PHUSI: THE BELIEFS AND RELATIONSHIPS IN LUANG PRABANG COMMUNITY, LAO PEOPLE’S DEMOCRATIC REPUBLIC
The study of Phusi: The Beliefs and Relationships in Luang Prabang Community, Lao People’s Democratic Republic aimed to study the history of Phusi, Luang Prabang and to study the beliefs and relationships in the community with Phusi in Luang Prabang, Lao PDR. This qualitative research method was employed by collecting document and field data in the Luang Prabang. The target population includes the key informants, the casual informants, and the general informants in Luang Prabang. The research tools consisted of surveys, observation, and interviews. The data were collected and analyzed by Henri Lefebvre’s concept who discusses the relationship between human and space, the cultural diffusion, and symbolic interactionism theory, then presented with descriptive analysis.
The study results indicated that the Phusi history can be divided as follows. The Former Lan Xang era: as appears in the legends, chronicles and historical evidence that the Inthakhin pillar was built to be worshiped on the top of Phusi, and then in 1804, the king Aniruttharat ordered to built the temple and Phra That Phusi on top of Phusi mountain, after that the king Wishunrat enshrined his footprint on the mountain. In the New Imagination Policy (1986), the government has revived and created a tradition about Phusi for tourism as the world heritage city in beliefs and location to create the beliefs in the community— nature and the supernatural power, Naga, Giant, Hermit, Brahmanism, and Buddhism entailed the beliefs combination of traditional beliefs and modern beliefs in nowadays.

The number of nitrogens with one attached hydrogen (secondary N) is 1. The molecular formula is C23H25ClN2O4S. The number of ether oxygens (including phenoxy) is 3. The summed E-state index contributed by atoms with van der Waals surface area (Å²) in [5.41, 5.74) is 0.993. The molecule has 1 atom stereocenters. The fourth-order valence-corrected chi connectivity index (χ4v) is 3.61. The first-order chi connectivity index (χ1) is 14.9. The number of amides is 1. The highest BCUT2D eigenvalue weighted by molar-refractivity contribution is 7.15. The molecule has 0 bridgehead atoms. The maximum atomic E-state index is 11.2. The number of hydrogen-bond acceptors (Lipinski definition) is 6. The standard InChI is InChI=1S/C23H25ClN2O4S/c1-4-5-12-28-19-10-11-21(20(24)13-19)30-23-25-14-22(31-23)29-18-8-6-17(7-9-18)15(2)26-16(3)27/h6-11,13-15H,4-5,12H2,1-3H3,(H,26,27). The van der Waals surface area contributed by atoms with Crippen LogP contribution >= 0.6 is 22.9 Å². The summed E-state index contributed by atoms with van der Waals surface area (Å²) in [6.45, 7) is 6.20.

Therefore, the study of beliefs and relationships of Phusi in Luang Prabang Community indicated that Phusi is an important area since in the past to the present which reflects the relationship between Phu the community as a physical dimension, mental dimension, and socio-cultural space dimension. This resulted in the relationship between humans and nature, human and supernatural power, and turned to be the local customs and cultures in Lao society.